RIO DE JANEIRO, March 29 (Xinhua) -- Chinese automaker Chery is betting on Brazil's economic recovery to gain a larger share of Latin America's biggest auto market.
As part of the plan, the company this week unveiled Tiggo 2, the first vehicle jointly manufactured with Brazil's Caoa Group to cater to the Brazilian market.
In an interview with Xinhua during the presentation of the new SUV, Chery's General Manager Chen Anning said the company "is taking a long-term view of the Brazilian market, with long-term investments."
Latin America's biggest economy is bound to bounce back from recent sluggish growth and the Chinese-Brazilian joint venture Caoa Chery will be ready, he said.
"The economic crisis in Brazil will not last very long," said Chen.
"What's more, in the few months of partnership with Caoa, the Brazilian economy has begun to recover and already borne fruit, such as the birth of Tiggo 2," Chen said.
In addition, Chery's strategy of partnering with the local firm has built-in security, he said.
"By joining forces, whether the market is good or bad, we will see positive results," said Chen.
Chery wanted to partner with "a local force to help get the operation up and going faster and have a greater presence in each market," he said.
"The partnership between Caoa and Chery is complementary with each other's qualities. Chery can develop, produce and manufacture a quality product, and Caoa has ample knowledge and experience in commercial marketing and services in the Brazilian market," said Chen.
Caoa specializes in the manufacturing, sale and distribution of automobiles nationally.
Tiggo 2, manufactured at Chery's plant in Jacarei, Sao Paulo, is the first model rolled out by Caoa Chery since the two companies announced their joint venture in November.
Its production is "a great step" for the partnership, which is poised to expand as "Brazil is the continent's biggest market," said Chen.
Mauro Correia, president of Grupo Caoa, said the partnership with China's leading automobile assembler and exporter "will bring great benefits" to both firms.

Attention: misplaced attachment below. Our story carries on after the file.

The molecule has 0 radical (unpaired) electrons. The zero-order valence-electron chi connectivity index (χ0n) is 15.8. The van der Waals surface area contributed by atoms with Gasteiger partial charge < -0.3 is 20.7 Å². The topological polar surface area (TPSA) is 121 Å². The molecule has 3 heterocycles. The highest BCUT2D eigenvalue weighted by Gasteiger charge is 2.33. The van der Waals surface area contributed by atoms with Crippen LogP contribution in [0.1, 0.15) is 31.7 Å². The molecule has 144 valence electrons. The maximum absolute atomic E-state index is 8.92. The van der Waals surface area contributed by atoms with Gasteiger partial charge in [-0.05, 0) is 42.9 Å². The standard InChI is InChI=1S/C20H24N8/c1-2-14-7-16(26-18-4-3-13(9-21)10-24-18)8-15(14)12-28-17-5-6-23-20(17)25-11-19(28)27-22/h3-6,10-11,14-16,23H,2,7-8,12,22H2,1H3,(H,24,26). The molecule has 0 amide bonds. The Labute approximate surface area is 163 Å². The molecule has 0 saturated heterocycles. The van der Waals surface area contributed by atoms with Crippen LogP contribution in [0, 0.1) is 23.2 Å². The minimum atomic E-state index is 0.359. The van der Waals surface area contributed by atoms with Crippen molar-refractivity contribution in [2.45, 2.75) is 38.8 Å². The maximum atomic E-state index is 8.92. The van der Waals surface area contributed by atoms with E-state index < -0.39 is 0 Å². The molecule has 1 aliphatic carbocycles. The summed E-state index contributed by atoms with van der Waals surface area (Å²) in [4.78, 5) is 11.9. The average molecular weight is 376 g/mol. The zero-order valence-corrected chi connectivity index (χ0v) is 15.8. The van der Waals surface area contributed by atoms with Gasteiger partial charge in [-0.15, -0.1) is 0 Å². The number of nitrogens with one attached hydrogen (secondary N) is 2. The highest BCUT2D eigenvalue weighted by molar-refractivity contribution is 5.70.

The joint venture will also benefit Brazil, because it allows it "to have a Brazilian brand, a national company, that has an agreement with a company from the country with the world's biggest market for automobiles, such as China," said Correia.
The potential cultural differences are not an issue since Caoa has prior experience of working with foreign automakers, including Japanese, Korean and American firms, he said, adding "our relationship is guided by transparency and trust."
The partnership is working "very well, we succeeded in undertaking very important developments in very short periods of time, like adapting the product and changing the production line ... all at a very fast pace that allowed us to bring a new product to market in a very short time, from the signing of the agreement to the vehicle's market entry," said Correia.
China's technological strength provides the partnership with added confidence, he said.
"In five years, China has built 10,000 km of high-speed rail, all made in the country, with national technology. Its engineering is highly competitive, they make planes, they have aerospace equipment, electronic technology .... If you go to China, you see the quality of Chinese products," said Correia.
Caoa Chery aims to create "a very competitive portfolio with which to capture 5 percent of the Brazilian market," he added.